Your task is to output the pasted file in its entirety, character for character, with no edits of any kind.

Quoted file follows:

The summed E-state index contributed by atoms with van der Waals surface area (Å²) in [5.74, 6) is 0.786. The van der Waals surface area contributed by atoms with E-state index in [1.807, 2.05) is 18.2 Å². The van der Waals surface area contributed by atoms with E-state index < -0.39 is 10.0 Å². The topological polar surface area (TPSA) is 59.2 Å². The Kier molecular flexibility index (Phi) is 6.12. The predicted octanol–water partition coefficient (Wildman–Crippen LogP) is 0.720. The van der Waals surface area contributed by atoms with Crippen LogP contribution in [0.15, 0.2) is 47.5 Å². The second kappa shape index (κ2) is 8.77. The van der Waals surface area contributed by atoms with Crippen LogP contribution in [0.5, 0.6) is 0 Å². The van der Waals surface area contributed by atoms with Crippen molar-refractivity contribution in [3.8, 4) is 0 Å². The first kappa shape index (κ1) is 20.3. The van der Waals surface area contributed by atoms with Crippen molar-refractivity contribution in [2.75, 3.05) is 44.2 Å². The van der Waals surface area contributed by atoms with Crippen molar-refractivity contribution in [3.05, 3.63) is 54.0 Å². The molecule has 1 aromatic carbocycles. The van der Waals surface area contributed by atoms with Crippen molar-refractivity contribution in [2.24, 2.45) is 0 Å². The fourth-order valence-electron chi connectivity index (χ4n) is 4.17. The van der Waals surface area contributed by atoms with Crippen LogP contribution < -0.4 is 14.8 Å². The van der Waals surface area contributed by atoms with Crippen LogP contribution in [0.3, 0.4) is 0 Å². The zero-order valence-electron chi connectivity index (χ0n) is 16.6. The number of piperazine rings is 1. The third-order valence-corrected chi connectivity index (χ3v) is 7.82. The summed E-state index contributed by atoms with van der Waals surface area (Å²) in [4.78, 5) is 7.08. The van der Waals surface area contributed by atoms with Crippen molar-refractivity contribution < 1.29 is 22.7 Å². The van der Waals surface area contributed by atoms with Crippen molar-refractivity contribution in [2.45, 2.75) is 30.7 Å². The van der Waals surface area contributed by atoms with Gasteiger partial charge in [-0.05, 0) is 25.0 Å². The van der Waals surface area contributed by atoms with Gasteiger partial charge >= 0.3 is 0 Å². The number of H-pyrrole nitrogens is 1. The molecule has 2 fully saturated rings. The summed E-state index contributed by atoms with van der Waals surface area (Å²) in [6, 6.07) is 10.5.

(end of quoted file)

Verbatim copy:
The summed E-state index contributed by atoms with van der Waals surface area (Å²) in [5.74, 6) is 0.786. The van der Waals surface area contributed by atoms with E-state index in [1.807, 2.05) is 18.2 Å². The van der Waals surface area contributed by atoms with E-state index < -0.39 is 10.0 Å². The topological polar surface area (TPSA) is 59.2 Å². The Kier molecular flexibility index (Phi) is 6.12. The predicted octanol–water partition coefficient (Wildman–Crippen LogP) is 0.720. The van der Waals surface area contributed by atoms with Crippen LogP contribution in [0.15, 0.2) is 47.5 Å². The second kappa shape index (κ2) is 8.77. The van der Waals surface area contributed by atoms with Crippen LogP contribution in [0.5, 0.6) is 0 Å². The van der Waals surface area contributed by atoms with Crippen molar-refractivity contribution in [3.8, 4) is 0 Å². The first kappa shape index (κ1) is 20.3. The van der Waals surface area contributed by atoms with Crippen molar-refractivity contribution in [2.75, 3.05) is 44.2 Å². The van der Waals surface area contributed by atoms with Crippen molar-refractivity contribution in [3.05, 3.63) is 54.0 Å². The molecule has 1 aromatic carbocycles. The van der Waals surface area contributed by atoms with Crippen molar-refractivity contribution in [2.24, 2.45) is 0 Å². The fourth-order valence-electron chi connectivity index (χ4n) is 4.17. The van der Waals surface area contributed by atoms with Crippen LogP contribution < -0.4 is 14.8 Å². The van der Waals surface area contributed by atoms with Crippen LogP contribution in [0.3, 0.4) is 0 Å². The zero-order valence-electron chi connectivity index (χ0n) is 16.6. The number of piperazine rings is 1. The third-order valence-corrected chi connectivity index (χ3v) is 7.82. The summed E-state index contributed by atoms with van der Waals surface area (Å²) in [4.78, 5) is 7.08. The van der Waals surface area contributed by atoms with Crippen molar-refractivity contribution < 1.29 is 22.7 Å². The van der Waals surface area contributed by atoms with Crippen molar-refractivity contribution in [2.45, 2.75) is 30.7 Å². The van der Waals surface area contributed by atoms with Gasteiger partial charge in [-0.05, 0) is 25.0 Å². The van der Waals surface area contributed by atoms with Gasteiger partial charge >= 0.3 is 0 Å². The number of H-pyrrole nitrogens is 1. The molecule has 2 fully saturated rings. The summed E-state index contributed by atoms with van der Waals surface area (Å²) in [6, 6.07) is 10.5.